Thursday, April 17, 2014

Staying Connected

Staying Connected
It doesn’t matter how long you’ve been with your partner or what type of relationship you have, there is always room for improvement. However, it’s not always clear what steps you should take to enhance your connection, which is where we can help. At the Relationship Center of Albuquerque, Dr. Marji Prefontaine has more than 30 years of experience providing quality marriage therapy to couples in New Mexico, and she can help you and your partner stay connected as time goes by.
Couples therapy isn’t just for major problems, such as infidelity. Often, it is the smaller problems, including basic communication issues, that couples should focus on, and Dr. Prefontaine will act as a third set of eyes and ears to help you identify issues that you may not be paying attention to in your relationship. Therapy will also help you gain some basic tools for recovering from any problems in your relationship.
Whether you feel that your relationship is functional and happy or you notice that you and your partner are having some problems, couples therapy is a great way to resolve conflicts and help you and your partner stay connected through open and effective communication.
Schedule a session with Dr. Marji Prefontaine by calling 505-821-1948. For more information, visit

Thursday, April 10, 2014

Patterns of Conflict

Patterns of Conflict and Arguments
Patterns of conflict in relationships often emerge when couples repeatedly argue about certain topics. As a couple argues repeatedly, communication is broken down, preventing constructive conflict resolution. This leads to the development of poisonous patterns of hurtful or unproductive behavior. There are four main behaviors that couples engage in that can lead to conflict in their relationship. These behaviors are criticism, contempt, defensiveness and stonewalling.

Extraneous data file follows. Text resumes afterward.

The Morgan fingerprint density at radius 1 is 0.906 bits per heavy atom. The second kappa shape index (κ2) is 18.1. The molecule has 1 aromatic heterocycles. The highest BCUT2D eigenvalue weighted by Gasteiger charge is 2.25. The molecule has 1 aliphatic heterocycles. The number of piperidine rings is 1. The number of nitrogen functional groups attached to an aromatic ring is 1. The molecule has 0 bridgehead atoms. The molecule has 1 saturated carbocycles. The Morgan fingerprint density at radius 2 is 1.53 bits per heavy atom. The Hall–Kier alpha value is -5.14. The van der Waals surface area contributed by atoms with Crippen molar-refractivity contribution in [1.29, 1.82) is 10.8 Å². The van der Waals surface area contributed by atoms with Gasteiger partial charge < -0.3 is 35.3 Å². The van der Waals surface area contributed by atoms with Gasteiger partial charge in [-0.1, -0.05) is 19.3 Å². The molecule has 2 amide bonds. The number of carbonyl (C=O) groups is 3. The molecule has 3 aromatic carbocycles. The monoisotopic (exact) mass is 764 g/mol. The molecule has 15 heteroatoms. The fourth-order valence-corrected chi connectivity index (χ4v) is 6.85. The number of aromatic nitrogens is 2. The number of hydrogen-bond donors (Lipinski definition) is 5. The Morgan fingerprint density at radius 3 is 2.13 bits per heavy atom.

Criticism, in this case, is described as attacking your partner’s personality, rather than their behavior. While airing a complaint can be a healthy relationship activity, criticism is a personal attack that can lead to a breakdown in communication. Contempt is a behavior that often follows directly from criticism. Contempt is similar to criticism, except that contempt implies one partner’s intent to insult or psychologically abuse the other. It is usually expressed through snide or antagonistic remarks, a mocking attitude and hostile humor.
The third common relationship problem is defensiveness, which is what emerges when both partners feel victimized by the each other. It often becomes a reflex and prevents conflicts from being resolved. After defensiveness, there is stonewalling, which appears when relationships are in serious decline. This behavior occurs when one partner or both stop responding to each other, even to act defensively.
With the help of Dr. Marji Prefontaine, you can find how certain common behavioral problems are leading to a pattern of conflict in your relationship. At the Relationship Center of Albuquerque we offer couples counseling that can help you and your partner communicate more effectively and strengthen the bonds of your relationship. Call 505-821-1948 to schedule a therapy session. For more information, visit

Wednesday, April 2, 2014

Learning to be Vulnerable

Learning to be Vulnerable
Vulnerability is necessary for developing and maintaining trusting and intimate relationships, but being vulnerable with one another is one of the biggest challenges that couples face. Although individuals often let fear and shame prevent vulnerability, it is the glue that holds a relationship together, helping couples navigate their day-to-day lives together. Vulnerability allows a couple to feel comfortable around one another and communicate honestly and openly. If you and your partner are struggling, emotional discord that accompanies a lack of vulnerability may be the cause.
Shame and fear are major factors in preventing vulnerability and are the main reasons that couples engage in power struggles and destructive relationship dynamics. If you are afraid of showing weakness or exposing yourself to your partner, you might not be aware that you are letting fear prevent you from completely engaging in your relationship. Don’t let fear ruin your opportunity for love.
You will find help at the Relationship Center of Albuquerque, where we can help you and your partner improve your relationship by learning to be more vulnerable. With couples or individual therapy, we can help you develop shame resilience and learn to be vulnerable. Enrich your relationship; call 505-821-1948 to schedule an appointment. For more information,